People thought: Why shouldn’t America build it? We were the world’s aviation leader. We had invented the airplane. We had won World War II with airplanes. Always we had the newest technology. Were we going to cede our supremacy to the British and French — or to the Russians? They were building SSTs. They knew the SST was the future. It was said that the countries that took up the challenge would own that future, and the ones that didn’t would be left out.

During the 1960s, the Federal Aviation Administration estimated that by 1990 there would be a global market for 500 SSTs — a daunting number that might be enough for one manufacturer to make a profit. Obviously that manufacturer had to be American. If not, we would be left on the ground, looking up at a European sky, just as we had looked up in 1957 at the moving pinpoint of the Russian Sputnik.

But the SST had a problem. It wasn’t that the technology didn’t work; it did work. The economics didn’t work. The planes cost too much to build and operate, and the problem of sonic booms limited where they could fly. In 1971, Congress decided to kill the American SST. The British and French governments plunged ahead with theirs. They built and sold 14 Concordes for commercial use, mainly flying rich people and celebrities across the Atlantic. In 2000, one of the Concordes crashed, and the rest were pulled out of service.

The Russians also built an SST, but nobody cared about that.

In our recent history, the SST was just one of many economic enthusiasms to seize the public mind. From time to time, people became infected with the idea that this or that industry — steel, automobiles, beet sugar, shipyards — has to be saved, or that a new industry has to be started right now, at whatever cost. In 2006 the state of Washington went through an enthusiasm for biodiesel. Assured of state support, investors rushed to Hoquiam to build the nation’s second-largest plant to make diesel fuel out of canola oil, mustard oil, palm oil – all of them sustainable. The economics, however, were not sustainable. The owners struggled for several years, then sold out to a company that sold out to Chevron. The plant is still there, but the urgency has long since expired.

At about the same time as the biodiesel enthusiasm, Seattle fanned itself into a heat over the Seattle Monorail Project. Its promoters assured us that a monorail from West Seattle to Ballard would pay for itself. The history of public transit suggested that this was highly unlikely, but belief ran hot. The voters said yes several times, and a couple hundred million was “invested” before voters pulled the chain on it.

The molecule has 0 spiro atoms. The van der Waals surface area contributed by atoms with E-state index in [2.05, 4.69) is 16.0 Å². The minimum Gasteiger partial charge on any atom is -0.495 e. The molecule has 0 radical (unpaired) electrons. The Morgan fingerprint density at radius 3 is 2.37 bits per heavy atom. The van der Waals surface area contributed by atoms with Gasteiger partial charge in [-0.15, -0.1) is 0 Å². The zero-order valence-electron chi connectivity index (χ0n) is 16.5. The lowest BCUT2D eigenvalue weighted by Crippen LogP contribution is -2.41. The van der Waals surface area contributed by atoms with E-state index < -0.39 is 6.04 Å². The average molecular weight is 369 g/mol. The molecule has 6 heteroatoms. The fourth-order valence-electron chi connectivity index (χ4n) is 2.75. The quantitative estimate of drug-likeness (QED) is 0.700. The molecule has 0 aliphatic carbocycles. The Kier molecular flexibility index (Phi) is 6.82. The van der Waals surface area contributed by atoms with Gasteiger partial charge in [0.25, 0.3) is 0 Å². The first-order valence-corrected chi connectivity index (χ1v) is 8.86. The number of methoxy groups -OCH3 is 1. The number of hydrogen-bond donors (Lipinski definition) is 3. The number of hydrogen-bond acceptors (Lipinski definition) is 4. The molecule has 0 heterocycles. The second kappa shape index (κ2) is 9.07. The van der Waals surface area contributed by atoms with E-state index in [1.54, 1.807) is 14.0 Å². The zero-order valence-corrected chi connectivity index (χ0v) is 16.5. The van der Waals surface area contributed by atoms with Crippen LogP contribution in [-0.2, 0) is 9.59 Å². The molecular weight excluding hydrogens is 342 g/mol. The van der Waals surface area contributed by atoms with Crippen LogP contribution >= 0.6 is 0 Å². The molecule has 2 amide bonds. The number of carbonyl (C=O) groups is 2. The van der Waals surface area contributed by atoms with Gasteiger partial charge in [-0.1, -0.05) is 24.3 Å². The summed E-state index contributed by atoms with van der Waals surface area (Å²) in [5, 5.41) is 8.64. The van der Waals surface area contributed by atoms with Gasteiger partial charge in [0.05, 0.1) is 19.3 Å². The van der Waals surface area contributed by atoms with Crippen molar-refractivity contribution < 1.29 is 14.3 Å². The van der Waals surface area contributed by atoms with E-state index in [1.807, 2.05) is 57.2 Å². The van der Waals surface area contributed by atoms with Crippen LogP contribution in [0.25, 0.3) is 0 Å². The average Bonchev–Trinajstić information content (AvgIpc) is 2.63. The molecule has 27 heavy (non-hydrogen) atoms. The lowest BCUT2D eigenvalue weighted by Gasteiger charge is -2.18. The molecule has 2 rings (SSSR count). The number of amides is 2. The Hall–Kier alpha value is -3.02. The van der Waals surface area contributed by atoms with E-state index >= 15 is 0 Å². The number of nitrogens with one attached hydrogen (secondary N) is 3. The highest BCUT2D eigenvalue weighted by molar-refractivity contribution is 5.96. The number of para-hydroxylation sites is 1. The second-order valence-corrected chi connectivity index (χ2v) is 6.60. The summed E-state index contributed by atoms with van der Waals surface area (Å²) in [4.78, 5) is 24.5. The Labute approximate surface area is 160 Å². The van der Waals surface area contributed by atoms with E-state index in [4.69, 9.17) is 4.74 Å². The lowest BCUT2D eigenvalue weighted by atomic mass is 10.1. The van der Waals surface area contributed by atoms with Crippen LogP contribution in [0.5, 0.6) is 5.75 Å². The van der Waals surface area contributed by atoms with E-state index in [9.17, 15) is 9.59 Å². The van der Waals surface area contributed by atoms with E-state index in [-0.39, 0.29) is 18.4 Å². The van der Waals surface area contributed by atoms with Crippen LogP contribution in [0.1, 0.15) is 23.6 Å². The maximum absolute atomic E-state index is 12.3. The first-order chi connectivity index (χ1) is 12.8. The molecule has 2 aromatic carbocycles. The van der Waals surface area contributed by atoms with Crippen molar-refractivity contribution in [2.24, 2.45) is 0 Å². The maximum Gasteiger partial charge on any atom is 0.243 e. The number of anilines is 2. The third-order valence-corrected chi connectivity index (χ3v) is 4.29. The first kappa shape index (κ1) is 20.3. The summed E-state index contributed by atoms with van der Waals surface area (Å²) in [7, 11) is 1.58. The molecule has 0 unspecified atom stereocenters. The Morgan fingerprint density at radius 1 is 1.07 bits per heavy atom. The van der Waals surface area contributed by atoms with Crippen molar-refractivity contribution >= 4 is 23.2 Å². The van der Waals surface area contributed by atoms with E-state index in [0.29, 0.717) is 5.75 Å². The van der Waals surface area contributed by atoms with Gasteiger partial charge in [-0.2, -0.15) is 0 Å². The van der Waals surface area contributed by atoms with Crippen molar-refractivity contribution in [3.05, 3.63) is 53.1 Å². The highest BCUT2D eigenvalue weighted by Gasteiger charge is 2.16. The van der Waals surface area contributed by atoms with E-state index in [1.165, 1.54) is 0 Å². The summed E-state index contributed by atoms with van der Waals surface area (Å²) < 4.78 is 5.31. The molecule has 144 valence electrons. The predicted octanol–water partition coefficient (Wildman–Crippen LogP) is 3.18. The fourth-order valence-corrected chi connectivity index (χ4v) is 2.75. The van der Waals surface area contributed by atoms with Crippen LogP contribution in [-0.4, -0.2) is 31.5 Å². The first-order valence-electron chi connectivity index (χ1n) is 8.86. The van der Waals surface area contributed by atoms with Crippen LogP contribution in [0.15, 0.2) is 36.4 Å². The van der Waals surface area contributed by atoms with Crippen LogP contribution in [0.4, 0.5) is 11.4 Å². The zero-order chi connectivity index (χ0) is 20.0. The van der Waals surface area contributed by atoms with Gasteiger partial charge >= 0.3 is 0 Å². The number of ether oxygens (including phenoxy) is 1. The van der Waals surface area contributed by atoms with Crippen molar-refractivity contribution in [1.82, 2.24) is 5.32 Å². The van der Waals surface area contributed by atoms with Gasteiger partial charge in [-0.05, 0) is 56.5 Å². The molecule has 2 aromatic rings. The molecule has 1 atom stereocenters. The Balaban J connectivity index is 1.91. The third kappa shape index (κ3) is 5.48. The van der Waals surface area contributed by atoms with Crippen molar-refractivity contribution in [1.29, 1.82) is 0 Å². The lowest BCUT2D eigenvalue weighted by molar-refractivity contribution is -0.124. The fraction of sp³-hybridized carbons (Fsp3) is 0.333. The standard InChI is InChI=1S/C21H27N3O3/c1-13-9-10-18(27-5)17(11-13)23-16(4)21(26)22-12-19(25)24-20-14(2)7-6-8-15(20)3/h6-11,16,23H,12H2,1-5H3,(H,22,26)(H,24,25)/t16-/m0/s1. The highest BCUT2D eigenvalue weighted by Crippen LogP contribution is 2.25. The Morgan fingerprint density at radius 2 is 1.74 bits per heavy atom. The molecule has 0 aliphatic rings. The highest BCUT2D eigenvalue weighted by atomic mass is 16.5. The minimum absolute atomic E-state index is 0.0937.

I’m not arguing that all such enthusiasms lead to disappointment. City Light was created by a political enthusiasm more than a century ago, and it turned out alright. Maybe the CHIPS Act will work out fine. You never know. Experience, however, has shown that it is usually better to let the fate of industries be decided by buyers and sellers in the market than by people elected to public office.

Bruce Ramsey
Bruce Ramsey
Bruce Ramsey was a business reporter and columnist for the Seattle Post-Intelligencer in the 1980s and 1990s and from 2000 to his retirement in 2013 was an editorial writer and columnist for the Seattle Times. He is the author of The Panic of 1893: The Untold Story of Washington State’s first Depression, and is at work on a history of Seattle in the 1930s. He lives in Seattle with his wife, Anne.


  1. Your last sentence says it all, Bruce. I’d personally much rather see our government invest more R&D dollars in healthcare. That’s an industry where the financial incentives favor treatments over cures and making profit over meeting needs. Last year Pfizer spent considerably more on advertising than it did on research.

    • Your last sentence is a zinger, too: “Last year Pfizer spent considerably more on advertising than it did on research.” That’s not what Pfizer’s annual report shows. The report, which is available on line, shows:r

      $13.7 billion in research and development costs, which includes new drug candidates in late-stage development for hemophilia, meningoccal infection, respiratory syncytial virus infection, dilated cardiomyopathy, alopecial areata, non-muscle-invasive bladder cancer, Duchenne muscular dystrophy, multiple myeloma, as well as an adult vaccine for COVID-19.

      $12.7 billion in selling, informational and administrative expenses. This includes TV advertising on such products as Eliquis and Chantix, and promotion of Paxlovid for COVID. But it also includes the company’s costs for employee salaries and benefits, shipping and handling costs for its products, and other administrative expenses. So it’s a lot more than advertising.

  2. I don’t get the analogy to the SST. It was an iconic ambition, but no one really needed SSTs.

    Who thinks we don’t need semiconductors? Who thinks we can rely on the supply of chips we need, if we just leave it to the profit motive of private industry?